Obituary: Yutaka Honda, MD, PhD (1929–2009)
Version of Record online: 19 NOV 2009
© 2009 The Author. Journal compilation © 2009 Japanese Society of Psychiatry and Neurology
Psychiatry and Clinical Neurosciences
Volume 63, Issue 6, page 705, December 2009
How to Cite
Hiroshi, K. (2009), Obituary: Yutaka Honda, MD, PhD (1929–2009). Psychiatry and Clinical Neurosciences, 63: 705. doi: 10.1111/j.1440-1819.2009.02037.x
- Issue online: 19 NOV 2009
- Version of Record online: 19 NOV 2009
Dr. Yutaka Honda, the former Editor-in-Chief of Psychiatry and Clinical Neurosciences (PCN) from 1995 to 1999 passed away on September 1, 2009 at the age of 79.
Dr. Honda, circa 1999, courtesy of his son, Dr. Makoto Honda
He was born in 1929 and graduated from the Faculty of Medicine of the University of Tokyo in 1954 and received his PhD degree from the university in 1959. He served as a lecturer in the Department of Psychiatry, Faculty of Medicine of the University of Tokyo during the tumultuous period of the historical student revolt in the early 1970s and its aftermath until the middle of the 1980s, during which activities of the department were seriously hindered. Despite such difficulty, he tirelessly taught and inspired many young psychiatrists, who dared to join the department hoping to normalize the situation; fortunately I was one of them, in clinical and research activities. In 1985, he was appointed as the director of the Seiwa Hospital affiliated with the Neuropsychiatric Research Institute, a prestigious private neuropsychiatric institution in Tokyo. Later he assumed the directorship of the institute and was the emeritus director of the Neuropsychiatric Research Institute at the time of his demise. He was an excellent researcher, educator, and clinician in psychiatry and his contributions to psychiatry are enormous as introduced below.
Dr. Honda is well-known world-wide as a leading researcher of sleep disorders, especially narcolepsy. He actively continued research on those topics until recently. He published more than 50 original articles on sleep disorders, the vast majority of which are on narcolepsy, in international journals and numerous articles in Japanese. His latest original work, ‘Absence of ubiquitinated inclusions in hypocretin neurons of patients with narcolepsy. Neurology, 2009; 73(7): 511–517’ was first-authored by his son, Dr. Makoto Honda at the Tokyo Institute of Psychiatry and was published on 18 August 2009. He was a caring clinician and eager for advocacy activity of patients, especially those with narcolepsy. He helped patients with narcolepsy organize the Narco-kai (an association of patients with narcolepsy) in 1967, now the Japan Narcolepsy Association, and has supported its activity since then. He published many Japanese books to promote the understanding of narcolepsy in Japan.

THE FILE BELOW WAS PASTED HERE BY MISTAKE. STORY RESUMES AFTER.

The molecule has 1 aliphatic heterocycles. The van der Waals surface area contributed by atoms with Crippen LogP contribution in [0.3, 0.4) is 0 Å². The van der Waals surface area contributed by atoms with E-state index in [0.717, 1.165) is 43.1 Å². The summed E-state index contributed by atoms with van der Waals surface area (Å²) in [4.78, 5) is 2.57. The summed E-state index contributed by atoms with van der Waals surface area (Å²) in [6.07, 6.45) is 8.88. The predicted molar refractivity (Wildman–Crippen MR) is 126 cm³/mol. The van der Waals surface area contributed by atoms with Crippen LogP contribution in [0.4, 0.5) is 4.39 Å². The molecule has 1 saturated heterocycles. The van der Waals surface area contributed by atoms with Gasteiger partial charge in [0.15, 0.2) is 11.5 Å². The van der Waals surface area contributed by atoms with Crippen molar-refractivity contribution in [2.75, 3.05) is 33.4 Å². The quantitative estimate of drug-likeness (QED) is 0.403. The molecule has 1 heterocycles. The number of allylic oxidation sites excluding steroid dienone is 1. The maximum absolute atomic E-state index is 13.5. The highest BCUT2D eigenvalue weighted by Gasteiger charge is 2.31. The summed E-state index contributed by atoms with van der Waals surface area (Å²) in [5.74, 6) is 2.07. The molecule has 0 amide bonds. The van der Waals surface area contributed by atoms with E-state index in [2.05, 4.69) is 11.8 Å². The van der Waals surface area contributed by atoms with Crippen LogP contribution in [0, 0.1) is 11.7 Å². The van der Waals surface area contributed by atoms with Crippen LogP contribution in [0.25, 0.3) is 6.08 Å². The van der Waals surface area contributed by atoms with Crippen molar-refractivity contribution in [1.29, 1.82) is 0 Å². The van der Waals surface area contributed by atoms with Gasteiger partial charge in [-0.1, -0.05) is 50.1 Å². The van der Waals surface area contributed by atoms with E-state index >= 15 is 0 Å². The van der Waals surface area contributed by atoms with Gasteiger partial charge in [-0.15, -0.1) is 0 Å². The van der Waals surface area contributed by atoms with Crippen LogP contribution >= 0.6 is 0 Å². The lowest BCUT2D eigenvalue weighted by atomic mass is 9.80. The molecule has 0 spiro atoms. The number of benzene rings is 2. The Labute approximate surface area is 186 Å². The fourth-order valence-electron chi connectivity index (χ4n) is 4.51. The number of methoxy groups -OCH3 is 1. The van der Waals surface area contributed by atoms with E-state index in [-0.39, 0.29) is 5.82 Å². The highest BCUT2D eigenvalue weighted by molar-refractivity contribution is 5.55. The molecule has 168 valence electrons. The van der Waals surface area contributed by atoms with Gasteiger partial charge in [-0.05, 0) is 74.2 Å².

Dr. Honda was enthusiastic about standardizing psychiatric diagnoses in Japan, where no standard psychiatric diagnostic system existed before 1980. He contributed to establishing the Japanese Society for International Psychiatric Diagnostic Criteria in 1981, currently the Japanese Society for Psychiatric Diagnosis, and to introducing the Diagnostic and Statistical Manual of Mental Disorders, Third Edition (DSM-III) of the American Psychiatric Association (APA) into Japan. Also in 1981, he and his colleagues invited Prof. Robert L. Spitzer, the then chairperson of the APA Task Force on Nomenclature and Statistics, to Japan and organized a series of conferences on DSM-III. This had a profound impact on Japanese psychiatrists to adopt DSM-III and it successors and ICD-10 as standard diagnostic systems in Japan.
He served as the Editor-in-Chief of the Japanese Journal of Psychiatry and Neurology, a forerunner of PCN, in 1994 and then of PCN from 1995 to 1999, which became an official journal of the Japanese Society of Psychiatry and Neurology in 2008. Thanks to his excellent guidance during his five- year tenure as Editor-in-Chief, PCN gained the status of an international psychiatric journal. And PCN obtained the impact factor of 1.394 in 2008, which is expected to increase further. He also was a founding editorial board member of the Japanese Journal of Clinical Psychiatry, a prestigious Japanese psychiatric journal, first published in 1972.
We will miss a great psychiatrist, but his teachings and works in psychiatry will long live in the minds of professionals who have ever been acquainted with him to encourage them to contribute to the advancement of psychiatry.